Born and raised in Seattle, Joshua Marie Wilkinson is the author of several books of poetry as well as Trouble Finds You, a novel due out next year. His writing has appeared in Tin House, Pen America, Poetry, The Believer, and in more than a dozen anthologies. He's taught in MFA programs in Chicago and Tucson, and abroad in Italy, Slovakia, and Turkey. In 2019 he was the Writer-in-Residence at Rhodes University in South Africa. He lives in Seattle with the writer Lisa Wells and their son Jude. Currently, he teaches at Hugo House and is training to become a psychotherapist.
This data was produced by a Nest geofence. A geofence can be thought of as a virtual fence around your home, connected to the GPS feature of your smart phone. It activates smart devices inside the home when you’re close to home (such as a thermostat) and turns them off when you’re gone. The Nest geofence data came in a .json file with UNIX timestamps (UNIX time stamps tracks time as a running count of seconds. The count begins at the "Unix Epoch" on January 1st, 1970). The .json file was cleaned and transformed into a CSV file, and then into a visualization.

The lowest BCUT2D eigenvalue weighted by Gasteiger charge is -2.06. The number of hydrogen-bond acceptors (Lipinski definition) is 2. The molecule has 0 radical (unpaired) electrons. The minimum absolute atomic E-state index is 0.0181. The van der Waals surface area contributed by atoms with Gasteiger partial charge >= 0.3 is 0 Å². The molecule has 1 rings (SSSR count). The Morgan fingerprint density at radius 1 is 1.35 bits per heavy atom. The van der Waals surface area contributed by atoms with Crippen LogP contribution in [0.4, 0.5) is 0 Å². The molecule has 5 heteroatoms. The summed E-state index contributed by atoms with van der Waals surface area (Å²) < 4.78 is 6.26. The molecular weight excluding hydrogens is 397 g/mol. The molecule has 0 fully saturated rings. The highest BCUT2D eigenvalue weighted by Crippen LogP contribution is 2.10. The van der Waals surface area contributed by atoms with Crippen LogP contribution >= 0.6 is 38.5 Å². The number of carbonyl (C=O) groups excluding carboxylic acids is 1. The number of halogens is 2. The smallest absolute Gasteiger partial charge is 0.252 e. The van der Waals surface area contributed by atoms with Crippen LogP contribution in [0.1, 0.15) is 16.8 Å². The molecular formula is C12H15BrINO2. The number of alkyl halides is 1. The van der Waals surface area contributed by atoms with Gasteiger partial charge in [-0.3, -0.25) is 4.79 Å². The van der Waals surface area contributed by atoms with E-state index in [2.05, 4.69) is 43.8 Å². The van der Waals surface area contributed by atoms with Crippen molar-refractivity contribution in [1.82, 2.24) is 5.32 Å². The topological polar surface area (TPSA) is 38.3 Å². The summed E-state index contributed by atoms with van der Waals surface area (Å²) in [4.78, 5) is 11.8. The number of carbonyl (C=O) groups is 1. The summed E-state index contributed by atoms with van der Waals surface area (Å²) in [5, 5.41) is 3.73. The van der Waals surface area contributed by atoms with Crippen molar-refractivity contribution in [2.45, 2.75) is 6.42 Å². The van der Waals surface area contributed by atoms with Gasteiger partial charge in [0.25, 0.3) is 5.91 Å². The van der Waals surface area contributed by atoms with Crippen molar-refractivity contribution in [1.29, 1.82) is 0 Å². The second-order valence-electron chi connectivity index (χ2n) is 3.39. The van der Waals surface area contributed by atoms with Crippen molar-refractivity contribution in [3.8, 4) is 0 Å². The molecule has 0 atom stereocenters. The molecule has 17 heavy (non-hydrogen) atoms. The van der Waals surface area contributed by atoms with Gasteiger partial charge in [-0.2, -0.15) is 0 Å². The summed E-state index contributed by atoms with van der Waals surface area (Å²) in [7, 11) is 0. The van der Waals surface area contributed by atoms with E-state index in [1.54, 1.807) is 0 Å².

For this story, we invited the writer to highlight the ways data move and travel, particularly to, from and within a home. Whenever data move about, settle in an archive or rest in a database, adventures await and involve human lives and world. We shared with the writer images from Data Centers to show the materiality of some of the infrastructure supporting smart devices' data.
This Geofence data shows when the occupants of this home were arriving or leaving home, triggering their thermostat to start between May 7th to June 8th 2021.
The Geofence data consists of timestamps for turning on and off. This is the data that inspired this story.